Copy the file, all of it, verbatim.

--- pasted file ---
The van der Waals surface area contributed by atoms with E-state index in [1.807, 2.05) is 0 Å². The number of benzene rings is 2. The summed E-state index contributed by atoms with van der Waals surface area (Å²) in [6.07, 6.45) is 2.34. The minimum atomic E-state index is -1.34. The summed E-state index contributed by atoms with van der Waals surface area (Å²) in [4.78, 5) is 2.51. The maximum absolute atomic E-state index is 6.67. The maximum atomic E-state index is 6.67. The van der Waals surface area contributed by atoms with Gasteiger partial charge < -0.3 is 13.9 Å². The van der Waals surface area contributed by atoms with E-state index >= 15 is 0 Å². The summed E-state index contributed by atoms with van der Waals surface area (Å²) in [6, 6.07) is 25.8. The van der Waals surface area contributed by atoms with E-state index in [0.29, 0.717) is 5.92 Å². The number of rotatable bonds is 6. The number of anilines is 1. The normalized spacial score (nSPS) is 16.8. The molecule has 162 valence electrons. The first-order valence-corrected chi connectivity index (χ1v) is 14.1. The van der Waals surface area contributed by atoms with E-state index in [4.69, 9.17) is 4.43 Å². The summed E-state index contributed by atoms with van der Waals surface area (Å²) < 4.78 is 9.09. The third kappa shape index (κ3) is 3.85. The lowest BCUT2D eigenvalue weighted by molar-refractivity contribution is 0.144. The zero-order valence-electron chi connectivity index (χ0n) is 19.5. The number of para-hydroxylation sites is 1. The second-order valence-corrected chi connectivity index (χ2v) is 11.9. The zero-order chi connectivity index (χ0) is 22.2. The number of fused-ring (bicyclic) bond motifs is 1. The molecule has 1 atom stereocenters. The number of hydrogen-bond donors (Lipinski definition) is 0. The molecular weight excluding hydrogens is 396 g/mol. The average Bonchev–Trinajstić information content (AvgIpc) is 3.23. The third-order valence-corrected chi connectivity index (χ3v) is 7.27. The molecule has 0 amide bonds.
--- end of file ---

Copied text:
The van der Waals surface area contributed by atoms with E-state index in [1.807, 2.05) is 0 Å². The number of benzene rings is 2. The summed E-state index contributed by atoms with van der Waals surface area (Å²) in [6.07, 6.45) is 2.34. The minimum atomic E-state index is -1.34. The summed E-state index contributed by atoms with van der Waals surface area (Å²) in [4.78, 5) is 2.51. The maximum absolute atomic E-state index is 6.67. The maximum atomic E-state index is 6.67. The van der Waals surface area contributed by atoms with Gasteiger partial charge < -0.3 is 13.9 Å². The van der Waals surface area contributed by atoms with E-state index >= 15 is 0 Å². The summed E-state index contributed by atoms with van der Waals surface area (Å²) in [6, 6.07) is 25.8. The van der Waals surface area contributed by atoms with E-state index in [0.29, 0.717) is 5.92 Å². The number of rotatable bonds is 6. The number of anilines is 1. The normalized spacial score (nSPS) is 16.8. The molecule has 162 valence electrons. The first-order valence-corrected chi connectivity index (χ1v) is 14.1. The van der Waals surface area contributed by atoms with E-state index in [4.69, 9.17) is 4.43 Å². The summed E-state index contributed by atoms with van der Waals surface area (Å²) < 4.78 is 9.09. The third kappa shape index (κ3) is 3.85. The lowest BCUT2D eigenvalue weighted by molar-refractivity contribution is 0.144. The zero-order valence-electron chi connectivity index (χ0n) is 19.5. The number of para-hydroxylation sites is 1. The second-order valence-corrected chi connectivity index (χ2v) is 11.9. The zero-order chi connectivity index (χ0) is 22.2. The number of fused-ring (bicyclic) bond motifs is 1. The molecule has 1 atom stereocenters. The number of hydrogen-bond donors (Lipinski definition) is 0. The molecular weight excluding hydrogens is 396 g/mol. The average Bonchev–Trinajstić information content (AvgIpc) is 3.23. The third-order valence-corrected chi connectivity index (χ3v) is 7.27. The molecule has 0 amide bonds.